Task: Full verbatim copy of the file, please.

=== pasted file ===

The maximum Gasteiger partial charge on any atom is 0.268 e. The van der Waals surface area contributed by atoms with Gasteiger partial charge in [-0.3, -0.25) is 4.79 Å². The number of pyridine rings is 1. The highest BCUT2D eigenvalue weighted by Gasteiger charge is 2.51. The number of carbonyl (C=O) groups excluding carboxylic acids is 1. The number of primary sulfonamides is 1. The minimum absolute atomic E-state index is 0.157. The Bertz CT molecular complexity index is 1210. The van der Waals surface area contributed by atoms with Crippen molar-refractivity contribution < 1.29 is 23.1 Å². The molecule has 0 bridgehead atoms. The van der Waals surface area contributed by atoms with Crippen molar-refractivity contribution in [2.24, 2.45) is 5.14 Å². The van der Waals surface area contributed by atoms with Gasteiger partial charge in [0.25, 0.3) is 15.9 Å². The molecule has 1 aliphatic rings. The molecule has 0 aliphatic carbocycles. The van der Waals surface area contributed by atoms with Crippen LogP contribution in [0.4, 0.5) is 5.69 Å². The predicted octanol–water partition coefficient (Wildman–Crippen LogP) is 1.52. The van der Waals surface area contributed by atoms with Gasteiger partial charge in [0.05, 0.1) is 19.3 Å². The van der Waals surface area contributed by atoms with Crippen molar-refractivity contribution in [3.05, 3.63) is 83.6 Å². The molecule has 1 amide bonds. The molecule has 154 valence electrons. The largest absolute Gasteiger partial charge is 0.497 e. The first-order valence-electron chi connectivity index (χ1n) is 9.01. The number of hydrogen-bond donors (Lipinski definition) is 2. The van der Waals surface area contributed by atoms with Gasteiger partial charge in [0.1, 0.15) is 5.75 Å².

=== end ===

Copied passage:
The maximum Gasteiger partial charge on any atom is 0.268 e. The van der Waals surface area contributed by atoms with Gasteiger partial charge in [-0.3, -0.25) is 4.79 Å². The number of pyridine rings is 1. The highest BCUT2D eigenvalue weighted by Gasteiger charge is 2.51. The number of carbonyl (C=O) groups excluding carboxylic acids is 1. The number of primary sulfonamides is 1. The minimum absolute atomic E-state index is 0.157. The Bertz CT molecular complexity index is 1210. The van der Waals surface area contributed by atoms with Crippen molar-refractivity contribution < 1.29 is 23.1 Å². The molecule has 0 bridgehead atoms. The van der Waals surface area contributed by atoms with Crippen molar-refractivity contribution in [2.24, 2.45) is 5.14 Å². The van der Waals surface area contributed by atoms with Gasteiger partial charge in [0.25, 0.3) is 15.9 Å². The molecule has 1 aliphatic rings. The molecule has 0 aliphatic carbocycles. The van der Waals surface area contributed by atoms with Crippen LogP contribution in [0.4, 0.5) is 5.69 Å². The predicted octanol–water partition coefficient (Wildman–Crippen LogP) is 1.52. The van der Waals surface area contributed by atoms with Gasteiger partial charge in [0.05, 0.1) is 19.3 Å². The van der Waals surface area contributed by atoms with Crippen molar-refractivity contribution in [3.05, 3.63) is 83.6 Å². The molecule has 1 amide bonds. The molecule has 154 valence electrons. The largest absolute Gasteiger partial charge is 0.497 e. The first-order valence-electron chi connectivity index (χ1n) is 9.01. The number of hydrogen-bond donors (Lipinski definition) is 2. The van der Waals surface area contributed by atoms with Gasteiger partial charge in [0.1, 0.15) is 5.75 Å².